[two_third]The Hobbit, is simply a wonderful book all around. Even today I still think it is a wonderful way to dip your toes into the rabbit hole that ends up being the Tolkien realm without committing to a full plunge. When I read those opening lines, I was immediately captivated by the whole concept of fantasy, taking my adventures into Dragon Warrior even further. Instead of just playing Dragon Warrior and killing slimes to level up to ultimately beat the boss, I was now making additional adventures in my head and adding plot points as I went. I added an entirely new level of immersion to a rather basic RPG by today’s standards. In Dragon Warrior the plot can almost be entirely written in 2 paragraphs if you phrase it right.  Try doing that with today’s games like Skyrim or Lotro.[/two_third][one_third_last]“In a hole in the ground there lived a hobbit. Not a nasty, dirty, wet hole, filled with the ends of worms and an oozy smell, nor yet a dry, bare, sandy hole with nothing in it to sit down on or to eat: it was a hobbit-hole, and that means comfort.”~ J.R.R. Tolkien, The Hobbit[/one_third_last]

DJ_DragonWarrior_Circular2This was the start of a long journey through fantasy and sci-fi authors that still inspire me to create wonderful worlds today. I love getting lost in a good book or video game, that disconnects me for a while from reality.  I do suppose a signifigant requirement is having a mind that is prone to wandering and a lust for adventure.  Perhaps that is why I grew up with the ability to grind and grind on a character for days on end in some of those older NES and SNES classic RPGs.  I never got bored performing the same task over and over again, which makes me think perhaps I should have worked in a factory instead of an IT guy ha ha.  Regardless I still laughingly say that The Hobbit was my gateway drug.  Since then I expanded and found works such as the never ending Dungeon’s and Dragons series or Hitchhikers Guide series, and authors like Hickman, Wies, Anthony, McKiernan, and Jordan.  I have also spread out my love of RPGs from those early JRPG titles to western games like the Elder Scrolls, Ultima, and Baldur’s Gate.  Between Baldur’s Gate and Neverwinter Nights, I think I have a sub-lifetime of play already sunk.  Trust me, now that I have a fantastic gaming rig we are going to play us some more Neverwinter Nights again!  (Not that MMO mind you)

So naturally, my 7th grade teacher told us one day as we were wrapping up the Hobbit sections he wanted to cover that there was more. So much more.  All you had to do was reach out and find it.  It was later that night that I was bugging my mom for a ride to our county library system.  There enshrined in the library stacks was an entire shelf of Tolkien books. I remember picking a few up and flipping through them. You could tell that when you compare them to the Hobbit that I had just read, these were filled with deeper darker places and subjects. I almost felt as if I was doing something wrong checking them. That still makes me giggle when i remember that day.  In the end a few weeks later when I had to return them after rechecking them out 4 times in a row I was through the first book and hooked.  No longer was it a cheery adventure with dwarves and good song. Now it was an epic tale of sadness and strife.  There was little singing (minus that part at Rivendell) yet I found myself staying up ridiculously late into the night. I literally WAS that kid in The Neverending Story, stuck reading a book unable to look away or I might miss something out of fear someone would die if I stopped reading.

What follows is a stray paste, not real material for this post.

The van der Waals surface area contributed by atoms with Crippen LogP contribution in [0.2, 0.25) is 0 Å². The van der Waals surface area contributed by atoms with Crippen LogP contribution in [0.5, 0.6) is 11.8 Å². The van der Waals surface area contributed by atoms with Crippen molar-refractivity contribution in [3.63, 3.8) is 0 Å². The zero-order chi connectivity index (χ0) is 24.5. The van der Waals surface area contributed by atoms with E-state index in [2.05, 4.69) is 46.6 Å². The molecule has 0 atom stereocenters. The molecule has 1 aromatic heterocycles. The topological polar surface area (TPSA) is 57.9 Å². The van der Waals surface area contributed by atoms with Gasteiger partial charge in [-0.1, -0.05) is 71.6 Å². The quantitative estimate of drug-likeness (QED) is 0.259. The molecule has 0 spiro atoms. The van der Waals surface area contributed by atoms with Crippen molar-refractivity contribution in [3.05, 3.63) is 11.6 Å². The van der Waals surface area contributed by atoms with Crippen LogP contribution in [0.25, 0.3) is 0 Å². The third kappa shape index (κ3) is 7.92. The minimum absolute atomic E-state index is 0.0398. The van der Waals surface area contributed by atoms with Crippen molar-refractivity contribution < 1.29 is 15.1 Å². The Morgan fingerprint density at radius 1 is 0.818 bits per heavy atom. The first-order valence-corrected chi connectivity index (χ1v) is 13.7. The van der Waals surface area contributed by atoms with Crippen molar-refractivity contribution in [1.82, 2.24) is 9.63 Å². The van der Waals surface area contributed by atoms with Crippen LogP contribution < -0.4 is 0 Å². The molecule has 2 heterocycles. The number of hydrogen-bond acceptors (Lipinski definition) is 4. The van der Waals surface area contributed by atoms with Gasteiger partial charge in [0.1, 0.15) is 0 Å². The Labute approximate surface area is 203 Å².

[one_third]I finished the trilogy, paid several dollars of late fees to the library, and didn’t regret one moment. ~DJ[/one_third][two_third_last]I never delved into MMO RPGs beyond playing Neverwinter Nights on a multiplayer server. I spent hundreds of hours playing that game and programming C scripts for my friend and he ran a fantastic server. There were many nights where the server had 20-30 people playing in a world wide. I still can’t that many people logged into a Minecraft server these days at once.  When some of my friends told me about World of Warcraft I dismissed the idea at the time because (get this) I hated the art style.  I couldn’t accept such superficial stuff and decided to skip it completely. Even today I still just don’t enjoy looking at screenshots of the game.[/two_third_last]

logo_lotroA few years back I got into podcasting, and have met fantastic people left and right. It really opened doors and allowed me to network wider than I ever imagined.  As part of one of our shows the guys all wanted to do a project where we all played an MMO for a month and then discussed it.  Their first MMO they chose was Lord of the Rings Online which just went free to play and available on Steam.  I remember the first few hours of play where I was fighting with learning how to do timed combat through menu buttons and constantly having the wrong camera angle. For a first time MMO player they were screaming at me about “fucking up the aggro” and I had absolutely no concept of what that term even ment.  I charged head long (with my minstrel) into frays and wiped us several times.  I was a terrible noob.  I was an even worst minstrel since I never learned how to heal my party. I was too busy standing in the middle of a fight trying to keep my ass alive.  I barely even grasped concepts such as DPS, tanking, or simple group roles.  Eventually they all out leveled me and kept playing, which led to me taking my time through the game solo and enjoying it much more.


You see when you are grouped with some fellowship members who either are dead set on end game content or just want to do instances and raids, taking your time is frowned upon.  Playing solo for me was the only choice. We were ripping through quest lines faster than I could even read the titles, much less the story and descriptions.  I honestly believe to my core that Lotro is not mean to be played fast.  i understand and accept that there might be some epic end game content, but half of the fun (and 5 books of Tolkien lore) are getting there!

In the end we did our show and talked about the game. The other guys were super critical about the lack of player on the server as well as the boring quests, and all the typical stuff about “it takes too long to get to end game”.  I completely accept their opinions and we all agreed that Lotro was not for them. They all abandoned Lotro and went back to their other games like WoW.  But I stayed.  I was once again exploring Middle-earth and all it’s wonderful little side stories.  But this time instead of being in my head as I read the books, I was there in character. And it felt great.